OFWs in Middle East oppose $50 OWWA fee
KUWAIT - Overseas Filipino workers in the Middle East have expressed strong opposition to the House Bill 6195 filed by Manila Representative Maria Theresa Bonoan-David to double the OWWA fee collected from every OFW from $25 to $50 per contract.
The proposed law has been trending on social media sites early this week as several groups were created on Facebook, urging OFWs to sign an online petition against the bill.
OFWs in the Middle East view the bill as an additional burden on the many fees that they have to pay whenever they have to renew their contracts, as well as those seeking employment overseas for the first time.
OFWs have hit Bonoan-David, calling her insensitive to the plight of millions of OFWs across the globe dubbed as Modern Day Heroes for keeping the Philippines' economy afloat with their remittances.
Rebecca Adriano, a household service worker in Kuwait told the ABS-CBN Middle East that she too is against the bill for her monthly salary is very small at 80 Kuwaiti dinars or about $240.
Though her employer is willing to pay for her OWWA fee, Adriano asked how about those household service workers whose employers are not willing to shoulder any additional fee.
“Para sa akin, kasi hindi naman pare-parehas ang mga amo, sa akin hindi ako payag, pero kung mga amo itaas ang sahod namin, ok walang problema, hindi naman kami ang nagbabayad, pero ang iba amo, hindi naman pare-parehas kasi,” she said.
Another OFW in Kuwait, John Germono, doesn't mind an increase in the OWWA fee provided that he benefits from it directly.
“Well ok lang na magtaas sila from $25 to $50 or even more basta mapapakinabangan ng mga OFW. Kasi it has been sometime na maghintay pa ang mga OFW bago nila mapakinabangan iyon,” Germono said.
In Jeddah, Saudi Arabia, Myragene Rada opposes the $25 increase. She said it’s another burden on OFWs who are paying a lot of fees.
“Definitely no! I do not agree to that. Milyun-milyong OFW ang maapektuhan…So titingnan mo sa marami na nating hinuhulog sa OWWA at kung saan-saan pa napakabigat na ang $50 sa isang OFW,” Rada said.
Pinoy Expats/OFW Blog Awards (PEBA) Chair Jeebee Solis of Jeddah said the current $25 is more than enough to fund OFW projects and the repatriation program of OWWA.
“Saan napupunta ang iyong binabayad ng mga OFW na $25? Kasi kung iiispin mo merong 4,000 OFWs na umaalis ng bansa araw-araw, so may P15 million tayo sa isang taon para sa OWWA. Di pa ba sapat iyong P15 million na yon para sa pag-organize ng mga projects para sa mga OFWs pati na ang repatriation program?” Solis said.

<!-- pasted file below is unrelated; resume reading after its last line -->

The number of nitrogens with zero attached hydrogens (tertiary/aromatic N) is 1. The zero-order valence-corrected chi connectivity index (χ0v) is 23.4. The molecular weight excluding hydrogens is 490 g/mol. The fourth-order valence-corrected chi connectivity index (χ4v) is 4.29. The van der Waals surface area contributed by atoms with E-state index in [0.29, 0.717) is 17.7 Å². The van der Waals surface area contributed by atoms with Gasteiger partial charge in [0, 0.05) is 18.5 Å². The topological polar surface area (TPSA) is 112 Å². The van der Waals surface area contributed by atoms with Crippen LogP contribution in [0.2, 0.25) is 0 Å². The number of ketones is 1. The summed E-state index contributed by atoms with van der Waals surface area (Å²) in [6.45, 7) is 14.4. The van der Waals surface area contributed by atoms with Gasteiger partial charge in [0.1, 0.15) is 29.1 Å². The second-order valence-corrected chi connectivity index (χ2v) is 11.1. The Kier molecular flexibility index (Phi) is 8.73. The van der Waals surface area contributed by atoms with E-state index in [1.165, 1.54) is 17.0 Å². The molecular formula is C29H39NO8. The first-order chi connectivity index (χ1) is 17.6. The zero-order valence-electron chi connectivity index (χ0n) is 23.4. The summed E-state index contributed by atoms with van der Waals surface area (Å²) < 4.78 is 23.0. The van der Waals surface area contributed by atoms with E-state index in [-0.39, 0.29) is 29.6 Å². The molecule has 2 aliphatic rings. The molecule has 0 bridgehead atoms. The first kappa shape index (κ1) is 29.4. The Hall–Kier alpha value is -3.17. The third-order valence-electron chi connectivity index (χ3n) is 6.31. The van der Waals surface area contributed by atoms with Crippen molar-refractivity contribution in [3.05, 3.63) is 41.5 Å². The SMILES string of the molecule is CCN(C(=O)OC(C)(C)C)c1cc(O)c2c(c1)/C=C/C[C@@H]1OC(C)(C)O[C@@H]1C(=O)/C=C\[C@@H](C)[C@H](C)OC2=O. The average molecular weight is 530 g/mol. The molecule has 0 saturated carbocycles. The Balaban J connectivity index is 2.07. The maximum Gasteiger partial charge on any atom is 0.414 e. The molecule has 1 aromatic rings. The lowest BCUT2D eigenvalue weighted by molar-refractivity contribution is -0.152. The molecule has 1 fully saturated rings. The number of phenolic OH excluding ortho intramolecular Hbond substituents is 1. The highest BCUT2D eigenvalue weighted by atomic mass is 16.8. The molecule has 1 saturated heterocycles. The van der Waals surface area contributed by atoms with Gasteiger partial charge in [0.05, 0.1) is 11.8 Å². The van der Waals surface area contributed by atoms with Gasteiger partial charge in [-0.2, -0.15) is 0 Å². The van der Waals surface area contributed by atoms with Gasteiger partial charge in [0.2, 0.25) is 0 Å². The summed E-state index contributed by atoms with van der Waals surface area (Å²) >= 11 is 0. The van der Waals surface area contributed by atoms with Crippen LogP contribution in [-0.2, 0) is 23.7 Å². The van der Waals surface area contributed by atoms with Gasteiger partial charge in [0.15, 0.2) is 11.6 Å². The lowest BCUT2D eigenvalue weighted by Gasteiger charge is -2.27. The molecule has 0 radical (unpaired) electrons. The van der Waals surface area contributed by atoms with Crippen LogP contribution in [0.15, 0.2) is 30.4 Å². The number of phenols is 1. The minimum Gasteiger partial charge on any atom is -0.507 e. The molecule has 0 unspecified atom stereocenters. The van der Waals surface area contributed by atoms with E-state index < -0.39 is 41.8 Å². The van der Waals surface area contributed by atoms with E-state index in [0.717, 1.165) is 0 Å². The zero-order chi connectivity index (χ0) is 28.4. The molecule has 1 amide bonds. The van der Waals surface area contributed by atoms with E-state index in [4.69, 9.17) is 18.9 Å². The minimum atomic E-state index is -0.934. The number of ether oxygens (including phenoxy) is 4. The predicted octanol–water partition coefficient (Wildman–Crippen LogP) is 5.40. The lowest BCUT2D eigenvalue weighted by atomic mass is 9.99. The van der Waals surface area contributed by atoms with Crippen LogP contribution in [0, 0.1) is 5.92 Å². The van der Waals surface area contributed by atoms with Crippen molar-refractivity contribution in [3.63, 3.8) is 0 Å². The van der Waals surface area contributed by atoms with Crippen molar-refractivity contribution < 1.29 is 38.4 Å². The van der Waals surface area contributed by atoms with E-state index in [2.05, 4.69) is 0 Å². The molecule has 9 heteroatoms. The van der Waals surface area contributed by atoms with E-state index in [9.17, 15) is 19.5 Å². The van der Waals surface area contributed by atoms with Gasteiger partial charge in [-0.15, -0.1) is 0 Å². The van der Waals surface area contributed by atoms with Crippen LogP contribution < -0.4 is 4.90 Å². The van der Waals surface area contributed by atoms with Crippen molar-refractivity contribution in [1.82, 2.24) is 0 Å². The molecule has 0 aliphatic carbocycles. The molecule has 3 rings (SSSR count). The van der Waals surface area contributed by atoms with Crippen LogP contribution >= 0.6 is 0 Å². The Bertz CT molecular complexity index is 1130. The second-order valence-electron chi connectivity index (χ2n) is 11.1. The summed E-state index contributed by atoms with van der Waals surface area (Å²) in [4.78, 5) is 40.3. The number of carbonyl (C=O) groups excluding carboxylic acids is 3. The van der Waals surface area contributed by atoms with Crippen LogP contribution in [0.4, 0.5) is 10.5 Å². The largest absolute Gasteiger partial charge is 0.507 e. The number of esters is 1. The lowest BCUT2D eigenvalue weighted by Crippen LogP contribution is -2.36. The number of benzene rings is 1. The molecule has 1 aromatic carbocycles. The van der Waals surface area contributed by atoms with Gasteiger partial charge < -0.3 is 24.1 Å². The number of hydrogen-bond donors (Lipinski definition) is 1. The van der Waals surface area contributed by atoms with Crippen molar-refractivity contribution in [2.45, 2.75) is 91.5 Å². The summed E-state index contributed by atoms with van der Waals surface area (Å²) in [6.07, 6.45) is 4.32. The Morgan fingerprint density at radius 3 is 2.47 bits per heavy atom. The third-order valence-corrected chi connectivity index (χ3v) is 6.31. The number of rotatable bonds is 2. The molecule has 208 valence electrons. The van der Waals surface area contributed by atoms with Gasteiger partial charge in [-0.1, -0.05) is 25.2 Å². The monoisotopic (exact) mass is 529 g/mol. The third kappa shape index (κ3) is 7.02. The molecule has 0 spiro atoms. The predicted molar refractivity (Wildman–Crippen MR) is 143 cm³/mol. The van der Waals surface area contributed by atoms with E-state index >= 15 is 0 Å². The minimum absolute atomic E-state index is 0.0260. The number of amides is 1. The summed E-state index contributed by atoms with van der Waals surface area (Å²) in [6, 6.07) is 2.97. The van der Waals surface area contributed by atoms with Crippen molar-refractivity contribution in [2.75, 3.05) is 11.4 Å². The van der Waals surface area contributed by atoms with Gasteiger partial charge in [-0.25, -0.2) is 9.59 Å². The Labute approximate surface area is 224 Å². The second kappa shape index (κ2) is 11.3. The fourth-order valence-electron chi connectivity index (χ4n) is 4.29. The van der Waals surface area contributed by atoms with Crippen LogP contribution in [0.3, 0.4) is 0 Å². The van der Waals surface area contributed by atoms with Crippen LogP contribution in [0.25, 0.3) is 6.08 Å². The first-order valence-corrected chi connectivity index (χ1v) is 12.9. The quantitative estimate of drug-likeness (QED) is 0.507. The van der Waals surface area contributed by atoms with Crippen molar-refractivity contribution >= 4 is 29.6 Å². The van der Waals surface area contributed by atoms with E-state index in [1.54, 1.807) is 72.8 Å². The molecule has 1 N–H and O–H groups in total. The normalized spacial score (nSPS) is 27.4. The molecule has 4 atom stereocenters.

OFWs in Saudi aired their sentiments towards Vice President Jejomar Binay during his visit there this week.
In Doha, Qatar, Racky Bawit shared the same sentiments with the other OFWs. He admits his salary is not even enough to support his family in the Philippines.
“Napakaliit po ng sahod namin dito sa abroad tapos dadagdagan nyo pa ng $50 paano na po ang aming pamilya? Ang liit po ang sahod namin. Hirap na po kami magpadala sa aming pamilya,” Bawit said.
On the part of the manpower agencies, the officers of the Philippine Society of Marketing Specialists in Kuwait and the Filipino Association of Secretaries of Employment Agencies in Kuwait (FIL-ASEAK) considered the bill unnecessary as oFws being deployed already have the mandatory insurance of $144 being shouldered by the manpower agencies or the employers of the OFWs.
“Ang agency nagbigay na rin kami ng insurance, ang agency din ang nag shoulder at pag may problema ang isang worker at kailangang i-deport agency ang nag sho-shoulder ng expenses. Ang masasabi ko lang iyang $50 na I-add sa amin siguro burden na naman iyan sa amin agency. Saan mapupunta ang $50? Saan ba gagamitin? Sino makikinabang dyan? Ang OFW ba ang makikinabang? Pag na-deport ang worker dito na ba ang ang kukunin ang gastusin at hindi na ba ang agency mag shoulder nyan?” said FIL-ASEAK president, Maripol Abdalla.
Meanwhile, Dolor Elenany, treasurer of the Philippine Society of Marketing Specialists in Kuwait said “Hindi na po ito kailangan dahil meron na po tayong mandatory insurance na binabayaran which covers the protection of OFWs. So kung meron na naman po additional $25, it will just be an added burden at gastos na naman po on the part of the workers and agencies”.